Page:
Successful search engine optimization strategies must aggregate intent. This is something I touched on in my What Is SEO post and also demonstrated in my Rich Snippets Algorithm piece. But I want to talk about it in depth because it’s that important.
Many of Google’s Knowledge Cards aggregate intent. Here’s the Knowledge Card displayed when I search for ‘va de vi’.
Google knows that Va de Vi is a restaurant. But they don’t quite know what my intent is behind such a broad query. Before Knowledge Cards Google would rely on providing a mixture of results to satisfy different intents. This was effective but inefficient and incomplete. Knowledge Cards makes aggregating intent a breeze.
What type of restaurant is it? Is it expensive? Where is it? How do I get there? What’s their phone number? Can I make a reservation? What’s on the menu? Is the food good? Is it open now? What alternatives are nearby?
Just look at that! In one snapshot this Knowledge Card satisfies a multitude of intents and does so quickly.
It’s not just restaurants either. Here’s a Knowledge Card result for ‘astronautalis’.
Once again you can see a variety of intents addressed by this Knowledge Card. Who is Astronautalis? Can I listen to some of his music? Where is he playing next? What are some of his popular songs? How can I connect with him? What albums has he released?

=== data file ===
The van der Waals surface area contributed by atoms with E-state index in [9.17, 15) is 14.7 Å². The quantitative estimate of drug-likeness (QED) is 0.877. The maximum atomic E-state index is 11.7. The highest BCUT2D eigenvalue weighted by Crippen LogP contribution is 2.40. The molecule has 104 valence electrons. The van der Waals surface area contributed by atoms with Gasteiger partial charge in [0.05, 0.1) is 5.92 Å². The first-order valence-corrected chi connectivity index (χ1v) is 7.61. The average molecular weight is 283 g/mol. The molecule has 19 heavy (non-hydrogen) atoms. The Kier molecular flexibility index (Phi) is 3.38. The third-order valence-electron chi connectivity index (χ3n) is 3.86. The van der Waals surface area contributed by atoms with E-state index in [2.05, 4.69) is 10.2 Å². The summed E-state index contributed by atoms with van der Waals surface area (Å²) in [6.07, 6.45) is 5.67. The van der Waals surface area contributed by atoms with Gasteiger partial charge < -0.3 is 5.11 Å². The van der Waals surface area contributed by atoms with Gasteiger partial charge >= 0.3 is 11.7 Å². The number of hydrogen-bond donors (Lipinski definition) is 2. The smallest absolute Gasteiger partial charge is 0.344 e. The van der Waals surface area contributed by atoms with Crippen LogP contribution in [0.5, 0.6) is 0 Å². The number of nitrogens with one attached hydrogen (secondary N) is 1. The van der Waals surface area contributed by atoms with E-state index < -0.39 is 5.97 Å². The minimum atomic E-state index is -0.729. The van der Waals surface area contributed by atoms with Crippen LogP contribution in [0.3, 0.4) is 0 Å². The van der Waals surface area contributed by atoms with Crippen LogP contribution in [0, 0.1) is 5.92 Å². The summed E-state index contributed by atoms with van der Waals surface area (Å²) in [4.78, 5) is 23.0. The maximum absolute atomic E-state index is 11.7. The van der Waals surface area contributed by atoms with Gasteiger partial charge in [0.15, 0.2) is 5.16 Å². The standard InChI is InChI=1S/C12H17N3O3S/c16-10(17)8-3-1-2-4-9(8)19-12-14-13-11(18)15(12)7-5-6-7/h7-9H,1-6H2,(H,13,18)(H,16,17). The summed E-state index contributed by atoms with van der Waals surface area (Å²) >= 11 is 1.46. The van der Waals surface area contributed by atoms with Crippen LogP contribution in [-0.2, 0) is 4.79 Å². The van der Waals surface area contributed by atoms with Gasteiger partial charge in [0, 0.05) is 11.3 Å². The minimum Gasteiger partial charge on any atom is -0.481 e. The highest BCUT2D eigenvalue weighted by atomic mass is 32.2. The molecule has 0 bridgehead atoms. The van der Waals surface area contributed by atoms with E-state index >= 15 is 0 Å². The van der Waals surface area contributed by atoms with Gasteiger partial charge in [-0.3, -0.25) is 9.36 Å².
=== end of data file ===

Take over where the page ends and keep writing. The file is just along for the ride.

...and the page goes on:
Google uses Knowledge Cards to quickly aggregate multiple intents and essentially cover all their bases when it comes to entity based results. If it’s good enough for Google shouldn’t it be good enough for you?
Active and Passive Intent
So how does this translate into the search strategies you and I can implement? The easiest way to think about this is to understand that each query comes with active and passive intent.
Active intent is the intent that is explicitly described by the query syntax. A search for ‘bike trails in walnut creek’ is explicitly looking for a list of bike trails in walnut creek. (Thank you captain obvious.)
You must satisfy active intent immediately.
If a user doesn’t immediately see that their active intent has been satisfied they’re going to head back to search results. Trust me, you don’t want that. Google doesn’t like pogosticking. This means that at a glance users must see the answer to their active intent.
One of the mistakes I see many making is addressing active and passive intent equally. Or simply not paying attention to query syntax and decoding intent properly. More than ever, your job as an SEO is to extract intents from query syntax.
Passive intent is the intent that is implicitly described by the query syntax. A search for ‘bike trails in walnut creek’ is implicitly looking for trail maps, trail photos, trail reviews and attributes about those trails such as difficulty and length to name a few.
You create value by satisfying passive intent.
When you satisfy passive intent you’ll see page views per session and time on site increase. You’re ensuring that your site generates long clicks, which is incredibly important from a search engine perspective. It also happens to be the way you build your brand, convert users and ween yourself from being overly dependent on search engine traffic.